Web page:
Blogging the Highlights: Alex Through the Looking Glass

Another in the occasional series of blog posts about the highlights I make in books I read. This time it’s Alex Bellos’ Alex Through The Looking Glass (called The Grapes of Math in the US), a look at the hidden patterns in mathematics, and mathematical patterns in life. There’s some quite complex maths in it and I found it quite tough going at times, but there are also many fascinating facts and stories.

Another clever menu strategy is to show the prices immediately after the description of each dish, rather than listing them in a column, since listing prices facilitates price comparison.

I find these little psychological manipulations endlessly interesting. It’s about the concept of bounded rationality, how we think we make rational decisions but are in fact constantly manipulated.

Benford argued that the phenomenon must be evidence of a universal law, which  he called the Law of Anomalous Numbers. The coinage didn’t catch on. His name, however, did. The phenomenon is known as Benford’s law.

Benford’s Law is a law of frequency of digits in many data sets, and has been used reliably to detect falsified data in accounting, science, economics and more. It’s quite fascinating.

In other words, well-connected nodes become even better connected. The rich get richer. The famous get more famous. The node with the most links has the highest chance of getting new links, and the more links it gets the more attractive it becomes.

Networks – whether that’s hyperlinked pages on the Web or followers on Twitter – tend to follow power laws and grow in very predictable ways.

More recently it has been argued that 360 was chosen because six equilateral triangles fit snugly within a circle, as shown below, and that each of these angles was divided into 60  as demanded by sexagesimal fractions.

Why do circles have 360 degrees? It could be because the Babylonians counted in sixties rather than tens. Ancient origins of everyday concepts fascinate me.

In the second century BCE the Greeks appropriated Babylonian fractions, which have been in use ever since. The degree was traditionally divided into sixty smaller units,  each a pars minuta prima, or first minute part, which were then divided into sixty smaller units, each a pars minuta secunda, or second minute part. From the translation of these  Latin phrases we get the words minute and second, our units of time, which are the most prominent modern relics of the ancient practice of counting in groups of sixty.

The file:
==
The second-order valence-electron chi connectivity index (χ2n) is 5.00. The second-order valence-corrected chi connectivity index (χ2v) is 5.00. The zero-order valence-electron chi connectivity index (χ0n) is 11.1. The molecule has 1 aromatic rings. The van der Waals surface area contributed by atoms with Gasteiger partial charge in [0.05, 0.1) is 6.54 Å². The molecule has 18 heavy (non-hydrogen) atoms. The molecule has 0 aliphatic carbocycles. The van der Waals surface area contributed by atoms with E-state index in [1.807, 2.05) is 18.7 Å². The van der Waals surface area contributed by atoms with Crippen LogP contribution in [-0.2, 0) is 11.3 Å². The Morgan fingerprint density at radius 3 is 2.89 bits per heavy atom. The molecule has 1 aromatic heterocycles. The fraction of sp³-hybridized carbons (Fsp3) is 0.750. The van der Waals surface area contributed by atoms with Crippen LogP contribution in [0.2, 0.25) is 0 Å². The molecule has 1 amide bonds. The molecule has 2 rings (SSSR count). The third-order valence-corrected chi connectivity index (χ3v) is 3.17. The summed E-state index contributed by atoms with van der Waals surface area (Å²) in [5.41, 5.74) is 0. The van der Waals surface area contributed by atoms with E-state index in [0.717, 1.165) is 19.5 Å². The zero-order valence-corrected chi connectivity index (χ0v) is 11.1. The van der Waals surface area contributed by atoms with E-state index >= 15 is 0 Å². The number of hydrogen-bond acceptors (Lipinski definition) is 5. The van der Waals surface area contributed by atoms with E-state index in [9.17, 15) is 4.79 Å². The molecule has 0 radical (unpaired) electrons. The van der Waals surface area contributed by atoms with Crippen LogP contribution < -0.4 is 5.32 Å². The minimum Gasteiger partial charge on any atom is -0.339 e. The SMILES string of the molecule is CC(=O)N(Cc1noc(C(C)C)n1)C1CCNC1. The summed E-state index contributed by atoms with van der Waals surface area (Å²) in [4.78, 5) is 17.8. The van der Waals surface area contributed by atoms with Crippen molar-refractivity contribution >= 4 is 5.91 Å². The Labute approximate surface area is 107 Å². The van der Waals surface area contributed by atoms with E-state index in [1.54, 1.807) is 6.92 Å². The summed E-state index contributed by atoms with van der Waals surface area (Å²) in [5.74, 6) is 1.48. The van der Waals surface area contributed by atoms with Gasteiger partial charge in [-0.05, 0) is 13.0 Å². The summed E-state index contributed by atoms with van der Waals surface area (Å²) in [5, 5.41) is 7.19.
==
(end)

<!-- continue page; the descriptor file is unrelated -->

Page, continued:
Again.

[Tycho] Brahe was a flamboyant aristocrat. He wore a prosthetic gold and silver nose, after a cousin sliced the original one off in a duel about a mathematical formula.

Actually they exhumed the astronomer in 2010 and found out that his nose was probably brass.

… Christopher Wren, a young English astronomy professor…

I had no idea Wren was an astronomer before an architect. Seems to have been a very common profession.

To keep his position as professor of mathematics at the Collège de France, the  country’s most prestigious seat of learning, [Gilles Personne de Roberval] had to provide the best answer to a problem announced publicly every three years.

He set the problems himself, but still this is a great test of suitability for a role.

[John] Whitney could adjust the speed and size of the sinusoids electronically, giving him much more control and eliminating the effects of damping. The patterns he produced were dazzling and  became some of the most iconic images in the history of mathematical art. They were famously used in the title sequence and posters for Alfred Hitchcock’s 1958 movie Vertigo.

The first computer-generated art used in a Hollywood feature film, in 1958.

It was not long, however, before engineers were using catenaries. Before the computer age the quickest way to make one was to hang a chain, trace out the curve, build a model  using a rigid material and stand it upside down.

Catenaries are a curve where the tension is so perfectly distributed that it makes an arch which needs no brace or buttresses. Gaudí used them extensively in designing the Colònia Güell.

Underlying the whimsy, however, is a whole field of incredibly useful theory, called ‘optimal stopping’, or the maths of when is the best time  to stop.

There really is scientific theory around the best time to take a particular action.

Since [1976] about 200 looping roller-coasters have been built around the world, all of them using Stengel’s principle.

Werner Stengel invented the first looping roller-coaster, when he used a clothoid instead of a circle for the loops.

The term for a word that only appears once in a text is hapax legomenon.

There’s a word for everything (and a Wikipedia page).